On August 16, 2012, the European Market Infrastructure Regulation (“EMIR”) came into force, defining the obligations of in-scope entities, amongst other things, to (1) centrally clear certain over the counter derivatives trades and (2) exchange collateral in respect of any trades that are considered unsuitable for clearing. Recitals 16 and 23 of EMIR, however, specify that European legislators recognise these requirements could potentially have a damaging effect on the functioning of the covered bond market. In particular, Recital 16 states that when preparing its technical rules on the applicability of the clearing obligation to particular classes of derivatives, the European Securities and Markets Authority (“ESMA”) should account for “the specific nature of OTC derivative contracts which are concluded with covered bond issuers or with cover pools for covered bonds”. As highlighted in a July 2013 discussion paper1 relating to the clearing obligation (the “Discussion Paper”), ESMA sees this, not as a requirement to provide a blanket exemption from centrally clearing all covered bond swaps but rather to take into consideration the specific nature of the aforementioned contracts.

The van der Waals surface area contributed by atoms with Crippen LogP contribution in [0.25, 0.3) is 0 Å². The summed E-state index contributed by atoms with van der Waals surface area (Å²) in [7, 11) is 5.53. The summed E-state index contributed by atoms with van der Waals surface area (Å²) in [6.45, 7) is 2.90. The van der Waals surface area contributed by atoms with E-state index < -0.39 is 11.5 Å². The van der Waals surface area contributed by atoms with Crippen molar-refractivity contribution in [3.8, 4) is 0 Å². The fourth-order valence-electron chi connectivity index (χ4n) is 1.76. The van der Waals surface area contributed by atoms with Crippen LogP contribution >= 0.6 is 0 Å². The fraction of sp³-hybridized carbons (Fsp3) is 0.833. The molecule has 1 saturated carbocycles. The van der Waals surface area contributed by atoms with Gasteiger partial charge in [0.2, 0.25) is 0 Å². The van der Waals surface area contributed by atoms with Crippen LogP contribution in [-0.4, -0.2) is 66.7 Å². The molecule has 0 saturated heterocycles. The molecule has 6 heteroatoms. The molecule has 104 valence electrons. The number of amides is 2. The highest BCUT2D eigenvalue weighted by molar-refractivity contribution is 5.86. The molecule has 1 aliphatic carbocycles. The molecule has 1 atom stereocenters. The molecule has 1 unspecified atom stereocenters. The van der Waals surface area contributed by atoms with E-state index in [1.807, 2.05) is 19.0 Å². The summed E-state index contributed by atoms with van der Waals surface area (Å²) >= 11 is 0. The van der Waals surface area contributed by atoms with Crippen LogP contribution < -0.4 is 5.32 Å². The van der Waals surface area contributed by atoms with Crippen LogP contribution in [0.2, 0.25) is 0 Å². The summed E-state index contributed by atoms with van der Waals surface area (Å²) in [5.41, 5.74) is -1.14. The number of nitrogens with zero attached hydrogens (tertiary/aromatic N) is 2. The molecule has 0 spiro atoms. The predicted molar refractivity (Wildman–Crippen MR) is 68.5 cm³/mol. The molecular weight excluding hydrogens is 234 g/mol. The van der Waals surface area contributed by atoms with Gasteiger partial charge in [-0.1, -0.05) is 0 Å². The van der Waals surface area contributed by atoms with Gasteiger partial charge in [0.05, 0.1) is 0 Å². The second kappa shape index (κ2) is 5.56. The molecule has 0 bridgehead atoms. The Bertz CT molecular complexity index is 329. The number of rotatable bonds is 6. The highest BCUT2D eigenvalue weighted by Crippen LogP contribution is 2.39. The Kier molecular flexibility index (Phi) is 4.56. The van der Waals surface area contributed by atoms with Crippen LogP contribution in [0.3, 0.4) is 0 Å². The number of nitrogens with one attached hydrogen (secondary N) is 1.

Two years after EMIR came into force and, partly as a consequence of a rather lengthy authorisation process for Central Clearing Counterparties (“CCPs”), ESMA is only now beginning to define and clarify which trades it believes should be subject to the clearing obligation. On July 11, 2014, ESMA published two consultation papers2, each setting out its views and requesting market feedback, in respect of preparing regulatory technical standards (“RTS”) governing these issues in the context of (1) interest rate and (2) credit derivatives (the “Consultations”). Similar consultations in respect of other classes of derivatives are likely to be published in the future.
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